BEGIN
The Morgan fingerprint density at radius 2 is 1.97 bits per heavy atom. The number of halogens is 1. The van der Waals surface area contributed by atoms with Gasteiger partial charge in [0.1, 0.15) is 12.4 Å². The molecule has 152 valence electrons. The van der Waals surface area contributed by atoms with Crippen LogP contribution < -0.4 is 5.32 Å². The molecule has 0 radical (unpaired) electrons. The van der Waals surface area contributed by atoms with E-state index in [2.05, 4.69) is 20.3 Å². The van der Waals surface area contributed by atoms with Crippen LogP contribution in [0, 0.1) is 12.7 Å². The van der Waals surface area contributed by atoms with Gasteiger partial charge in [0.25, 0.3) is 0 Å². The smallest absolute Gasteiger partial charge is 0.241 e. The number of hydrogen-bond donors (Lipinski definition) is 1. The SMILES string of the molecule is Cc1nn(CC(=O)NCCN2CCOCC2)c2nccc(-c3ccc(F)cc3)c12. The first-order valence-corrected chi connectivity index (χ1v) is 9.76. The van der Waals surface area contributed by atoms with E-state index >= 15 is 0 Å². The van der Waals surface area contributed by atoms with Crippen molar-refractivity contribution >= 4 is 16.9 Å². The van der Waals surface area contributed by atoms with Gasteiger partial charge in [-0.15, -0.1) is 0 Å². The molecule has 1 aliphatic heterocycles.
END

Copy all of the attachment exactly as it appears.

The Morgan fingerprint density at radius 2 is 1.97 bits per heavy atom. The number of halogens is 1. The van der Waals surface area contributed by atoms with Gasteiger partial charge in [0.1, 0.15) is 12.4 Å². The molecule has 152 valence electrons. The van der Waals surface area contributed by atoms with Crippen LogP contribution < -0.4 is 5.32 Å². The molecule has 0 radical (unpaired) electrons. The van der Waals surface area contributed by atoms with E-state index in [2.05, 4.69) is 20.3 Å². The van der Waals surface area contributed by atoms with Crippen LogP contribution in [0, 0.1) is 12.7 Å². The van der Waals surface area contributed by atoms with Gasteiger partial charge in [0.25, 0.3) is 0 Å². The smallest absolute Gasteiger partial charge is 0.241 e. The number of hydrogen-bond donors (Lipinski definition) is 1. The SMILES string of the molecule is Cc1nn(CC(=O)NCCN2CCOCC2)c2nccc(-c3ccc(F)cc3)c12. The first-order valence-corrected chi connectivity index (χ1v) is 9.76. The van der Waals surface area contributed by atoms with E-state index >= 15 is 0 Å². The van der Waals surface area contributed by atoms with Crippen molar-refractivity contribution >= 4 is 16.9 Å². The van der Waals surface area contributed by atoms with Gasteiger partial charge in [-0.15, -0.1) is 0 Å². The molecule has 1 aliphatic heterocycles.